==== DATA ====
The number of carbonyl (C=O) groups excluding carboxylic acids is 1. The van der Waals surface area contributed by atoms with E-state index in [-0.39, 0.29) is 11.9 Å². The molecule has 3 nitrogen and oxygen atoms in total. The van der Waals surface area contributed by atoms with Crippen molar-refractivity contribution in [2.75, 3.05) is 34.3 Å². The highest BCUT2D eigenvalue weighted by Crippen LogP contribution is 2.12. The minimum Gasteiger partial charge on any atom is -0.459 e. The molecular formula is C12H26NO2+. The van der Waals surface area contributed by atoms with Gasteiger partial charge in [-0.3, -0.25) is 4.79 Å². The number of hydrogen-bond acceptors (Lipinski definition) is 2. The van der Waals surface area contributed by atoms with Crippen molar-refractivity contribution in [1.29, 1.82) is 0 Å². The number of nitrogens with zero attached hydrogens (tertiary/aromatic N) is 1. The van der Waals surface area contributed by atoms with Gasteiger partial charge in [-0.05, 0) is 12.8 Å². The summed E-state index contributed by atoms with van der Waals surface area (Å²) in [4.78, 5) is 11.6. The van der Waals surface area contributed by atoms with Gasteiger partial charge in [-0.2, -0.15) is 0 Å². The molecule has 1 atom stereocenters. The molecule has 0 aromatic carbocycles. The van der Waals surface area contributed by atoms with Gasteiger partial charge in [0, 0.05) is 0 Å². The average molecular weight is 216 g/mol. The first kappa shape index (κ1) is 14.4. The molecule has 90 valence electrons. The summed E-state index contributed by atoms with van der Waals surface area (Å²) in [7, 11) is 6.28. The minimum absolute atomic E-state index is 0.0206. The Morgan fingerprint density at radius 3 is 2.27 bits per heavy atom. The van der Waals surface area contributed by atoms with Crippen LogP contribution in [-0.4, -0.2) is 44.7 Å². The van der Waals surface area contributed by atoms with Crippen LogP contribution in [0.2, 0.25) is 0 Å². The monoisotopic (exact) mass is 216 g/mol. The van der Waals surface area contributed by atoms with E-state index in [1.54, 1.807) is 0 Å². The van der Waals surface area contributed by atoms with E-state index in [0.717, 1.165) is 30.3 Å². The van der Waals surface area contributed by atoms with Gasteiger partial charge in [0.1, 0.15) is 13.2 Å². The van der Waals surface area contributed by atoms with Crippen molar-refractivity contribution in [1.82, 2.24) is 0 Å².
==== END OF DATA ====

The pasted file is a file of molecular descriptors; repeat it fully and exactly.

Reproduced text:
The number of carbonyl (C=O) groups excluding carboxylic acids is 1. The van der Waals surface area contributed by atoms with E-state index in [-0.39, 0.29) is 11.9 Å². The molecule has 3 nitrogen and oxygen atoms in total. The van der Waals surface area contributed by atoms with Crippen molar-refractivity contribution in [2.75, 3.05) is 34.3 Å². The highest BCUT2D eigenvalue weighted by Crippen LogP contribution is 2.12. The minimum Gasteiger partial charge on any atom is -0.459 e. The molecular formula is C12H26NO2+. The van der Waals surface area contributed by atoms with Gasteiger partial charge in [-0.3, -0.25) is 4.79 Å². The number of hydrogen-bond acceptors (Lipinski definition) is 2. The van der Waals surface area contributed by atoms with Crippen molar-refractivity contribution in [1.29, 1.82) is 0 Å². The number of nitrogens with zero attached hydrogens (tertiary/aromatic N) is 1. The van der Waals surface area contributed by atoms with Gasteiger partial charge in [-0.05, 0) is 12.8 Å². The summed E-state index contributed by atoms with van der Waals surface area (Å²) in [4.78, 5) is 11.6. The van der Waals surface area contributed by atoms with Gasteiger partial charge in [-0.2, -0.15) is 0 Å². The molecule has 1 atom stereocenters. The molecule has 0 aromatic carbocycles. The van der Waals surface area contributed by atoms with Gasteiger partial charge in [0, 0.05) is 0 Å². The average molecular weight is 216 g/mol. The first kappa shape index (κ1) is 14.4. The molecule has 90 valence electrons. The summed E-state index contributed by atoms with van der Waals surface area (Å²) in [7, 11) is 6.28. The minimum absolute atomic E-state index is 0.0206. The Morgan fingerprint density at radius 3 is 2.27 bits per heavy atom. The van der Waals surface area contributed by atoms with Crippen LogP contribution in [-0.4, -0.2) is 44.7 Å². The van der Waals surface area contributed by atoms with Crippen LogP contribution in [0.2, 0.25) is 0 Å². The monoisotopic (exact) mass is 216 g/mol. The van der Waals surface area contributed by atoms with E-state index in [1.54, 1.807) is 0 Å². The van der Waals surface area contributed by atoms with E-state index in [0.717, 1.165) is 30.3 Å². The van der Waals surface area contributed by atoms with Gasteiger partial charge in [0.1, 0.15) is 13.2 Å². The van der Waals surface area contributed by atoms with Crippen molar-refractivity contribution in [1.82, 2.24) is 0 Å².